The following is a recollection of a slightly drunken toast given by a friend’s mother. I had seen a video clipping of his mother giving the toast on the social media application Snapchat, although I could not understand what was being said (although it was quite clear from the many empty glasses of wine beside her what libations had led into the toast itself).
When I next saw my friend, I asked him out of curiosity what the specifics of the toast were. He indicated that it is a witty one his mother frequently gives at particular family outings when all six of his siblings are present at the table.
This particular toast was aimed at the eldest brother, who had just welcomed a newborn son (his first child) with his wife.
My friend’s imparting of his mother’s toast went as follows:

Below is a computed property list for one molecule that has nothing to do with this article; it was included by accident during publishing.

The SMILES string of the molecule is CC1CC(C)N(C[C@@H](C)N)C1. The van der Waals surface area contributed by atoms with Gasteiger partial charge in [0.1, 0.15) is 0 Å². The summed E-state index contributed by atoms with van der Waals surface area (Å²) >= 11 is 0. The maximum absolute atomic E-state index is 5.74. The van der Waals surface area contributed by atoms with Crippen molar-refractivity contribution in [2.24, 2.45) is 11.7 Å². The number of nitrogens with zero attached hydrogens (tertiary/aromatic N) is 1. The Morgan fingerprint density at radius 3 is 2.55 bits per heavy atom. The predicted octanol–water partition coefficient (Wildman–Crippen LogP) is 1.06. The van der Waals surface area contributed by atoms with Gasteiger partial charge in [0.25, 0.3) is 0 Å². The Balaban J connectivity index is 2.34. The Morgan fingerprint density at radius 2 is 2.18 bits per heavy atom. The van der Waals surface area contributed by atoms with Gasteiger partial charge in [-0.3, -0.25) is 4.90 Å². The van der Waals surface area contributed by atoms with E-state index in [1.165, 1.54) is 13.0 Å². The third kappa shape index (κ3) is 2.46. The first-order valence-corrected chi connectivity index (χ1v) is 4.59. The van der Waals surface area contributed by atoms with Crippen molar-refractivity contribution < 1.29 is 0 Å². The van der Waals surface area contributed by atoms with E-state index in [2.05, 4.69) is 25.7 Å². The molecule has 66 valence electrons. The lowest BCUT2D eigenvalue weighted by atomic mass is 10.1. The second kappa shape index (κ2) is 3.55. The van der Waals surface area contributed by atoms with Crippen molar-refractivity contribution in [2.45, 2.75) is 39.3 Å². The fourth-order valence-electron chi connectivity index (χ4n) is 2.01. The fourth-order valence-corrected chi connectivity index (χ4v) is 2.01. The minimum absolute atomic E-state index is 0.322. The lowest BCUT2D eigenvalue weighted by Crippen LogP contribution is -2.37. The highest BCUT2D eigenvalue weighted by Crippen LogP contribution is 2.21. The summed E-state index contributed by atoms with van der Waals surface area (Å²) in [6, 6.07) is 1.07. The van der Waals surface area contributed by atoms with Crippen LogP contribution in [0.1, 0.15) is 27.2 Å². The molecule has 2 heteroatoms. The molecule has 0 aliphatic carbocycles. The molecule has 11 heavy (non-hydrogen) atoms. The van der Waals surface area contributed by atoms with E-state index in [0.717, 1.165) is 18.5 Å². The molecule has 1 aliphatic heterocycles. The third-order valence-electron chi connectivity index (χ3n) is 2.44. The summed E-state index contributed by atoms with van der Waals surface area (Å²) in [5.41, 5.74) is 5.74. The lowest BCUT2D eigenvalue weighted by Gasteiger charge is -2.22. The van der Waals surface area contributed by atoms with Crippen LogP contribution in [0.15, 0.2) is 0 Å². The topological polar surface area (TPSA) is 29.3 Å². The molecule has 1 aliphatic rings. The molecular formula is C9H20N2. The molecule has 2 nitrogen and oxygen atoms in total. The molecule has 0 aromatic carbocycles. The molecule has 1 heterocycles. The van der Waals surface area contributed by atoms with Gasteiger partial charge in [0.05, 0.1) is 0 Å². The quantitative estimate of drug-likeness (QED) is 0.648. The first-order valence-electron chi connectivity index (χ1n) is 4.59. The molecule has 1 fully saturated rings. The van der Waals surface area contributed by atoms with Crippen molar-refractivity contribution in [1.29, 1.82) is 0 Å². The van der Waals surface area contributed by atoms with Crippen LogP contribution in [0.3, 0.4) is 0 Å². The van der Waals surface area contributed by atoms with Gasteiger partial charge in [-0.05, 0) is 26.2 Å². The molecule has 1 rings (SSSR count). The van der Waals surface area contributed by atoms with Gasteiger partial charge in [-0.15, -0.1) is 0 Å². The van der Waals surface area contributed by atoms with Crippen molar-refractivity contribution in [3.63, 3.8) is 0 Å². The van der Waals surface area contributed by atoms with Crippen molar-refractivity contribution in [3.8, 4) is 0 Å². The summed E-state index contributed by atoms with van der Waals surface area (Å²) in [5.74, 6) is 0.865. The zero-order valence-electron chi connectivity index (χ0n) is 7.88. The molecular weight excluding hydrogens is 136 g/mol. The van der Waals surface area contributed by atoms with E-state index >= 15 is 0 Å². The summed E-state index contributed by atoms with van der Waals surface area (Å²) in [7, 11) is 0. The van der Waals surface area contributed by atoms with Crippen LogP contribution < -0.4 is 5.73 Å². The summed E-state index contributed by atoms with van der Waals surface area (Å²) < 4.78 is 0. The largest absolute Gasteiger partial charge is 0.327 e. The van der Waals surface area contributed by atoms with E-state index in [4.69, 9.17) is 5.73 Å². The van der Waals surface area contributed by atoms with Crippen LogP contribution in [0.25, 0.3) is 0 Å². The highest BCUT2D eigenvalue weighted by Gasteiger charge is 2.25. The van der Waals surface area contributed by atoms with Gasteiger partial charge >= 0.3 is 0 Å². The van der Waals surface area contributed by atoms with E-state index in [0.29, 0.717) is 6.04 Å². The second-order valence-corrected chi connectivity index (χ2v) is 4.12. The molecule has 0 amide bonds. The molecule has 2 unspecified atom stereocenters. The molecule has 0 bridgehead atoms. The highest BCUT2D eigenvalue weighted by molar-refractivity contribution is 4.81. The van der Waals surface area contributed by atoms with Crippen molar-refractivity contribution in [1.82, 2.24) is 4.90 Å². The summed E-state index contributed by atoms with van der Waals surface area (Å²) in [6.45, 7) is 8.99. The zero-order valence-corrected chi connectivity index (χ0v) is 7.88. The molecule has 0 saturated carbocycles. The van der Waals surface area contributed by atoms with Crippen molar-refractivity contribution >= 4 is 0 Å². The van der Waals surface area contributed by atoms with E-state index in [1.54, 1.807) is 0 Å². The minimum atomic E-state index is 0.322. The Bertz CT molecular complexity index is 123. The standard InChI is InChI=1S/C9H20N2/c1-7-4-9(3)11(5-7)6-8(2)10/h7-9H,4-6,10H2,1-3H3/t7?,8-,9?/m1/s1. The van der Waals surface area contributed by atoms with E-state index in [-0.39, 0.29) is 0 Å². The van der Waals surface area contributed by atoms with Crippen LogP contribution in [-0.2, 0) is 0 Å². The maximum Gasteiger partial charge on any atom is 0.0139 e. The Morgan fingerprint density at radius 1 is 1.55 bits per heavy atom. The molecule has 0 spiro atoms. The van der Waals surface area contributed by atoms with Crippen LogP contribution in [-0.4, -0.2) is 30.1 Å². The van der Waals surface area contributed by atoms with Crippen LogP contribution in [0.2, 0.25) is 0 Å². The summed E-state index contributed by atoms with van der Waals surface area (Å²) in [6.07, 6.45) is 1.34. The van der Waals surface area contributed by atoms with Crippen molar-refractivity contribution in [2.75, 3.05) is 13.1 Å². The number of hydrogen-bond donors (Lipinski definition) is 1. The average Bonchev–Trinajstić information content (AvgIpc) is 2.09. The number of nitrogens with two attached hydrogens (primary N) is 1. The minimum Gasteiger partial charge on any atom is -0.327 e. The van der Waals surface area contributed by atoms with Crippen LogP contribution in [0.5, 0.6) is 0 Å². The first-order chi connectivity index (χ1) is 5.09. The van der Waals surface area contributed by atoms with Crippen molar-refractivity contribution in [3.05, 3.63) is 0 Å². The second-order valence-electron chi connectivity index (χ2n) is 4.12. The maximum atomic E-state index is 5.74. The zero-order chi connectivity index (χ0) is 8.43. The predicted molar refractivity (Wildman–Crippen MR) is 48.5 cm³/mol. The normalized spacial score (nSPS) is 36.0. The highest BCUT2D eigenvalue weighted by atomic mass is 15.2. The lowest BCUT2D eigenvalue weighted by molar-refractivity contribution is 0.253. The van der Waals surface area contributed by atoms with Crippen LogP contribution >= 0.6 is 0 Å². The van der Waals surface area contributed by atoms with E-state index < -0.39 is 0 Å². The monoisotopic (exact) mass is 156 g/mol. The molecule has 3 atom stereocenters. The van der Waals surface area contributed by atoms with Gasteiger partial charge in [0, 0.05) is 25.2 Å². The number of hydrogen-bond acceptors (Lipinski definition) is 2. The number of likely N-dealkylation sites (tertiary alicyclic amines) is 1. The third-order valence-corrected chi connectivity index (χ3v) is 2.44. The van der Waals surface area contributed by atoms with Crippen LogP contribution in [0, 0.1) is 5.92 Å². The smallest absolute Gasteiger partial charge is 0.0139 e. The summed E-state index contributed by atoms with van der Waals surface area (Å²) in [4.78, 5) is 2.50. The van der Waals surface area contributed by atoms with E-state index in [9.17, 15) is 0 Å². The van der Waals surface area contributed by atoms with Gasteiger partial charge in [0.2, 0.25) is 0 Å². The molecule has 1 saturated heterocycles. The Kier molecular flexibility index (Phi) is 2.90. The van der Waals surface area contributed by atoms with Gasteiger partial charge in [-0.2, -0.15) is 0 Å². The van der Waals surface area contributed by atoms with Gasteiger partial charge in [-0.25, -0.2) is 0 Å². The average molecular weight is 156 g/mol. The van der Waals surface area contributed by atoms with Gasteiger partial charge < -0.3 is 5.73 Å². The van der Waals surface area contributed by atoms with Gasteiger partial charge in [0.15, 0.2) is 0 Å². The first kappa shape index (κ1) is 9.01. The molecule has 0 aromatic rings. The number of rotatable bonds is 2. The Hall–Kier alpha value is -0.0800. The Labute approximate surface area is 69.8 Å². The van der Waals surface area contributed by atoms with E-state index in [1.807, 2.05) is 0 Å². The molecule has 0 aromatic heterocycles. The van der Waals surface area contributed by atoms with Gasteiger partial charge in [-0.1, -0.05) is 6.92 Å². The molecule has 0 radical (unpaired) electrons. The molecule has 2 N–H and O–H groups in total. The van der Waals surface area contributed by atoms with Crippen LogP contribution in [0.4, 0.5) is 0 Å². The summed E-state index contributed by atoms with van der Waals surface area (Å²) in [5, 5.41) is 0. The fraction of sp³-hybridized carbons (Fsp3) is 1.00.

Here’s to you, as good as you are. Here’s to me, as bad as I am. And as bad as I am, you’re as good as you are. And as good as you are, I’m as bad as I am.
A common trait seen in toasts is a subtle mixture of humor and seriousness. Being a proclamation of goodwill towards the subject (or subjects), the overall message usually bears a heartfelt sentimentality meant to outweigh any teasing or foolery that precedes it.
What is distinct of this toast, in particular, is a cheeky admission regarding each side’s tendency towards good and bad, with an exclusive insistence of ‘good’ on the side of the subject and an exclusive insistence of ‘bad’ on the side of the presenter.
Despite the presenter painting themselves as bad, the repetition that makes up the bulk of the toast indicates this in a manner more celebratory than derogatory and only made possible/acceptable by the good of the subject balancing out the bad of the other.
In this, both sides of good and bad are made necessary by their pairing together.